22. The Wisdom of Yoga: A Seeker's Guide to Extraordinary Living • Stephen Cope
  23. The Sanity We Are Born With: A Buddhist Approach to Psychology • Chogyam Trungpa
  24. Cutting Through Spiritual Materialism • Chogyam Trungpa
  25. Smile at Fear: Awakening the True Heart of Bravery • Chogyam Trungpa
  26. The Emotional Life of Your Brain: How Its Unique Patterns Affect the Way You Think, Feel, and Live--and How You Can Change Them • Richard J. Davidson & Sharon Begley
  27. Grain Brain: The Surprising Truth about Wheat, Carbs, and Sugar--Your Brain's Silent Killers • David Perlmutter & Kristin Loberg
  28. Bury My Heart at Wounded Knee: An Indian History of the American West • Dee Brown
  29. Blue Plate Special: An Autobiography of My Appetites • Kate Christensen
  30. The Omnivore's Dilemma: A Natural History of Four Meals • Michael Pollan
  31. In Defense of Food: An Eater's Manifesto • Michael Pollan
  32. Cooked: A Natural History of Transformation • Michael Pollan
  33. Empire of the Summer Moon: Quanah Parker and the Rise and Fall of the Comanches, the Most Powerful Indian Tribe in American History • S. C. Gwynne
  34. Dearie: The Remarkable Life of Julia Child • Bob Spitz
  35. Love Your Enemies: How to Break the Anger Habit & Be a Whole Lot Happier • Sharon Salzberg
  36. Provence, 1970: M.F.K. Fisher, Julia Child, James Beard, and the Reinvention of American Taste • Luke Barr
  37. Running with the Buffaloes: A Season Inside with Mark Wetmore, Adam Goucher, and the University of Colorado Men's Cross Country Team • Chris Lear
  38. The Round House: A Novel Paperback • Louise Erdrich
  39. The Road of Lost Innocence • Somaly Mam
  40. The Age of Insight: The Quest to Understand the Unconscious in Art, Mind, and Brain, from Vienna 1900 to the Present • Eric Kandel
  41. The Source of All Things: A Memoir • Tracy Ross
  42. No Time to Lose: A Timely Guide to the Way of the Bodhisattva •  Pema Chodron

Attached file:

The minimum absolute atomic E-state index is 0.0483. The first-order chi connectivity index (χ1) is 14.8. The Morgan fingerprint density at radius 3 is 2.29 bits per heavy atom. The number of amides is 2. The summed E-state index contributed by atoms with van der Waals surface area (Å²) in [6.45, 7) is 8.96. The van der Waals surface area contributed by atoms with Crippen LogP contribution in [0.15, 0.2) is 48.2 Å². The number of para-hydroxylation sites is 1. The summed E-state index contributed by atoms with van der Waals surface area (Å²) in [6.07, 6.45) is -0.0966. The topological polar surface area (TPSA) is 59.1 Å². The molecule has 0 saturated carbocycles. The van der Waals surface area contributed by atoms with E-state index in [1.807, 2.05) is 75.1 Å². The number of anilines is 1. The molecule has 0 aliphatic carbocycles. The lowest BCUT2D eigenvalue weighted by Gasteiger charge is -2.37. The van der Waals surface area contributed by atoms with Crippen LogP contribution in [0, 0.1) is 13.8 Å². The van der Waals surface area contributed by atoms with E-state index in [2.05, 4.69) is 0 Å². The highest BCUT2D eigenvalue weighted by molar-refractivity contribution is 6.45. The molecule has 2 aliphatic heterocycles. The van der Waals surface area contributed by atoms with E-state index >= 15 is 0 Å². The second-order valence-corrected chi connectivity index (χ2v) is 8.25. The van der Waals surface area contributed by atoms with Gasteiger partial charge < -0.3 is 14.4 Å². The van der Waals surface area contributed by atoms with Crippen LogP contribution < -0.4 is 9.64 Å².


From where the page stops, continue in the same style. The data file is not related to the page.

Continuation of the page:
43. Quiet: The Power of Introverts • Susan Cain
  44. The Old Ways: A Journey on Foot • Robert MacFarlane
  45. A Tale for the Time Being • Ruth Ozeki
  46. David and Goliath: Underdogs, Misfits, and the Art of Battling Giants • Malcolm Gladwell
  47. When Women Were Birds: Fifty-Four Variations on Voice • Terry Tempest Williams
  48. Real Happiness: The Power of Meditation • Sharon Salzberg
  49. Hild • Nicola Griffith
  50. Zen Mind, Beginner's Mind • Shunryu Suzuki
  51. Lady Audley's Secret • Mary Elizabeth Braddon
  52. The Names of the Rose • Umberto Eco
  53. Dune • Frank Herbert
  54. The Stars My Destination • Alfred Bester
  55. Jane Eyre • Charlotte Bronte
  56. The Windup Girl • Paolo Bacigalupi
  57. Regenesis • C.J. Cherryh
  58. Among Others • Jo Walton
  59. Ready Player One • Ernest Cline
  60. The City & The City • China MiĆ©ville
  61. Baghdad Sketches (1932) • Freya Stark
  62. The Valleys of the Assassins and Other Persian Travels (1934) [On Mazandaran, Iran]• Freya Stark
  63. The Southern Gates of Arabia: A Journey in the Hadhramaut (1936)• 
  64. A Winter in Arabia (1940) [On Hadhramaut] • 
  65. Perseus in the Wind (1948). [Essays on philosophy and literature] • 
  66. Ionia, A Quest (1954) • Freya Stark
  67. The Lycian Shore (1956) [On Turkey] • Freya Stark
  68. Alexander's Path: From Caria to Cilicia (1958) [On Turkey] • Freya Stark